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Publication date: 
June 28, 2018


As Indonesia moves to provide health coverage for all citizens, understanding patterns of morbidity and mortality is important to allocate resources and address inequality. The Global Burden of Disease 2016 study (GBD 2016) estimates sources of early death and disability, which can inform policies to improve health care.


We used GBD 2016 results for cause-specific deaths, years of life lost, years lived with disability, disability-adjusted life years (DALYs), life expectancy at birth, healthy life expectancy, and risk factors for 333 causes in Indonesia and in seven comparator countries. Estimates were produced by location, year, age, and sex using methods outlined in GBD 2016. Using the Socio-demographic Index, we generated expected values for each metric and compared these against observed results.


In Indonesia between 1990 and 2016, life expectancy increased by 8.0 years (95% uncertainty interval [UI] 7.3–8.8) to 71.7 years (71.0–72.3): the increase was 7.4 years (6.4–8.6) for males and 8.7 years (7.8–9.5) for females. Total DALYs due to communicable, maternal, neonatal, and nutritional causes decreased by 58.6% (95% UI 55.6–61.6), from 43.8 million (95% UI 41.4–46.5) to 18.1 million (16.8–19.6), whereas total DALYs from non-communicable diseases rose. DALYs due to injuries decreased, both in crude rates and in age-standardized rates. The three leading causes of DALYs in 2016 were ischemic heart disease, cerebrovascular disease, and diabetes. Dietary risks were a leading contributor to the DALY burden, accounting for 13.6% (11.8–15.4) of DALYs in 2016.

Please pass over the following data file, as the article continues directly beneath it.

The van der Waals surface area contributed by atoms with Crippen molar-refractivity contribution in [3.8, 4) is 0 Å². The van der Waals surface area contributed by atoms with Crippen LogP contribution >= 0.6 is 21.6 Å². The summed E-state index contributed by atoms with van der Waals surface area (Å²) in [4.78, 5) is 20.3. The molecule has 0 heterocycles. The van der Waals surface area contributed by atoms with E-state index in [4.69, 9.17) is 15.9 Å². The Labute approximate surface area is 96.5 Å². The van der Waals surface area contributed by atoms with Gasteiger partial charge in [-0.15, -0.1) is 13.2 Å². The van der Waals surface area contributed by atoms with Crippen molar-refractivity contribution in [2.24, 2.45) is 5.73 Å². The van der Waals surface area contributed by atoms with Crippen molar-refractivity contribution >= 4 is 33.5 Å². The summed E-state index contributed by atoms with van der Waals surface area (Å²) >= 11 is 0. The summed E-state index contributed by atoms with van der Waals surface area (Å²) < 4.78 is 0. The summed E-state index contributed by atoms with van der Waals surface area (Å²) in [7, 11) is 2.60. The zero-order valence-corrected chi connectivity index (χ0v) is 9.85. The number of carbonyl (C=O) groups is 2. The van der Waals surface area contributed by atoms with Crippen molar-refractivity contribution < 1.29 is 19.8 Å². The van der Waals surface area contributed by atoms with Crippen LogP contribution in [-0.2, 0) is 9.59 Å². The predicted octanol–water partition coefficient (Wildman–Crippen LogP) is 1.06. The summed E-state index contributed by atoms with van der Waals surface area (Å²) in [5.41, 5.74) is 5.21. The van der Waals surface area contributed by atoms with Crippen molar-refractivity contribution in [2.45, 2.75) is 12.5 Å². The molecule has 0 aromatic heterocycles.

Over the past 27 years, health across many indicators has improved in Indonesia. Improvements are partly offset by rising deaths and a growing burden of non-communicable diseases. To maintain and increase health gains, further work is needed to identify successful interventions and improve health equity.


Mboi N, Surbakti IM, Trihandini I, et al. On the road to universal health care in Indonesia, 1990–2016: a systematic analysis for the Global Burden of Disease Study 2016. The Lancet. 28 June 2018. doi:10.1016/S0140-6736(18)30595-6.